Can Your iPhone Replace a $20,000 Camcorder?

With the introduction of Apple’s iPhone XR and XS models, the mobile do-everything wünderdevice is again drawing attention as a viable alternative, in some applications, to a traditional broadcast camera. In feature films, iPhone aficionados can already look to Steven Soderbergh 2018’s UNSANE, starring Claire Foy, for confirmation, which was shot entirely with an iPhone 7 Plus. Soderbergh is quoted as saying of the experience: “I’ve seen [my movie] on a 40-foot tall screen and it looks like velvet. This is a gamechanger to me.” he told Indiewire, an online movie site. “I look at the iPhone [and its video capabilities] as potentially one of the most liberating experiences I’ve ever had as a filmmaker.” Those are big words.

The iPhone was also used on Sean Baker’s TANGERINE (2015).

The iPhone was also used on Sean Baker’s TANGERINE (2015).

There are other examples on the cinema side as well, like 2015’s TANGERINE, shot on an iPhone 5S with a supplemental anamorphic slip-on lens. In the more conservative broadcast arena, however, the iPhone is only beginning to make its mark, as producers slowly come to recognize the iPhone’s power, convenience, and sheer economy. The 2017 BBC seriesSecrets of the Super Elementswith Mark Miodownik,for example,was said to have been shot entirely with mobile phones. No one is saying of course the use of an iPhone or any brand or type of camera will assure success on any given project. After all, our audiences, whether in TV or the cinema, couldn’t care less if you shot your latest chef d’oeuvre with a Sony Venice, your mobile phone, or a pinhole camera. It is the premise, characters, and the memorable set pieces, in your story that will ultimately capture the attention and captivate audiences; the iPhone or any camera, to paraphrase the late great American director, Sidney Lumet, is merely, the conduit through which our creative visual decisions flow.

Broadcasters’ use of the iPhone for non-ENG applications has been notably more modest. The BBC series Secrets of the Super Elements with Mark Miodownik in 2017 was said to have been shot entirely with mobile phones.

Broadcasters’ use of the iPhone for non-ENG applications has been notably more modest. The BBC series Secrets of the Super Elements with Mark Miodownik in 2017 was said to have been shot entirely with mobile phones.

Nevertheless, one does have to wonder what role, if any, the mobile phone will play in the future of broadcast television. Do the ever-growing capabilities of the latest iPhones portend the end of the dedicated broadcast camera as we know it?

The iPhone’s tiny 3mm sensor is primarily responsible for the device’s poor dynamic range.

The iPhone’s tiny 3mm sensor is primarily responsible for the device’s poor dynamic range.

The Era of Computational Photography Is Upon Us

When it comes to performance, this is the crux of the matter. The iPhone’s simple lens may be crude and imprecise but it is capable nonetheless of producing startlingly sharp high-resolution images owing to a slew of corrective algorithms applied behind the scenes in the iPhone’s software. The efficiency of this correction is remarkable for its ability to correct egregious lens defects, like barrel distortion and chromatic aberrations, the latter defects being, critically speaking, the main reason that cheap lenses look cheap.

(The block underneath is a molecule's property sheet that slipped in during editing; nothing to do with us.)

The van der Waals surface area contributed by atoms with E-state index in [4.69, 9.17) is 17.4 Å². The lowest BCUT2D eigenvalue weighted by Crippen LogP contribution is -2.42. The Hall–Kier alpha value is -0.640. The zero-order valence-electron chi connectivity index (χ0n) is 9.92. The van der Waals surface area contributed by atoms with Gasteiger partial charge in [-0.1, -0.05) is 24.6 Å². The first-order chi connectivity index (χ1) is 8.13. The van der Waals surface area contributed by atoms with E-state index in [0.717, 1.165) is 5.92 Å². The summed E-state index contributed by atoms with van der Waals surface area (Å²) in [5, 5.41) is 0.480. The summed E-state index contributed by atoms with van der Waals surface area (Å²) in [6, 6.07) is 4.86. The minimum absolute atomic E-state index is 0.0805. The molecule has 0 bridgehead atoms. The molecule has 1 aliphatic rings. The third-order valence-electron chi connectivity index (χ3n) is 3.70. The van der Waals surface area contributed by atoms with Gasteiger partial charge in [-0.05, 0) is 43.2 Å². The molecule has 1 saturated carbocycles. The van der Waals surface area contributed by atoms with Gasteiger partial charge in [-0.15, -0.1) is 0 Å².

Glasgow coffee shop. Another limitation of the iPhone’s diminutive sensor is the relative inability to detect a subject’s intended point of interest in high-contrast scenes with very bright highlights.

Still, the laws of physics can’t be denied, and indeed there are many limitations inherent to utilizing the iPhone for advanced image capture. For one thing, its tiny 3mm sensor, with pixels of only a few microns in diameter, are notably unresponsive in low light, which means iPhones invariably exhibit poor dynamic range. In the wake of iOS 12 and Apple’s new XS and XS Max models, however, serious iPhone shooters are seeing significantly improved log and flat gamma responses, as much as 2.5 stops of additional dynamic range when utilizing FiLMiC Pro Log v2 software.

The latest version of FiLMiC Pro with Log v2 includes major tweaks to the log and flat gamma curves, resulting in a 2.5 stop improvement in dynamic range, with reduced noise in the iPhone Xs. FiLMiC Pro for mobile shooters is available for iOS and Android.

The latest version of FiLMiC Pro with Log v2 includes major tweaks to the log and flat gamma curves, resulting in a 2.5 stop improvement in dynamic range, with reduced noise in the iPhone Xs. FiLMiC Pro for mobile shooters is available for iOS and Android.

FiLMiC Pro for iOS and Android has become, indisputably, a primary tool in the mobile DOPs toolkit. For all its advanced features, the app still has to work within the iPhone’s inherent limitations, but the tool’s high degree of customization allows it to maximize the creative control enabled by Apple’s AV Foundation core. The iPhone’s camera, for example, depending on the model, is capable of capturing scenes from 1-240 FPS. The application offers greater versatility, allowing the DOP to dial in a precise frame rate, say, 174 fps for playback over the 25 FPS television standard. It also enables fixed frame rates, including 25 and 50 FPS for European broadcast applications, and 30 and 60 FPS for U.S. broadcasts. As of this writing, with the latest update (v6.8.1), FiLMiC Pro supports high-bit rate output files up to 150Mbps for editing inside LumaFusion— the most capable, and certainly the most professional, of currently available mobile editors.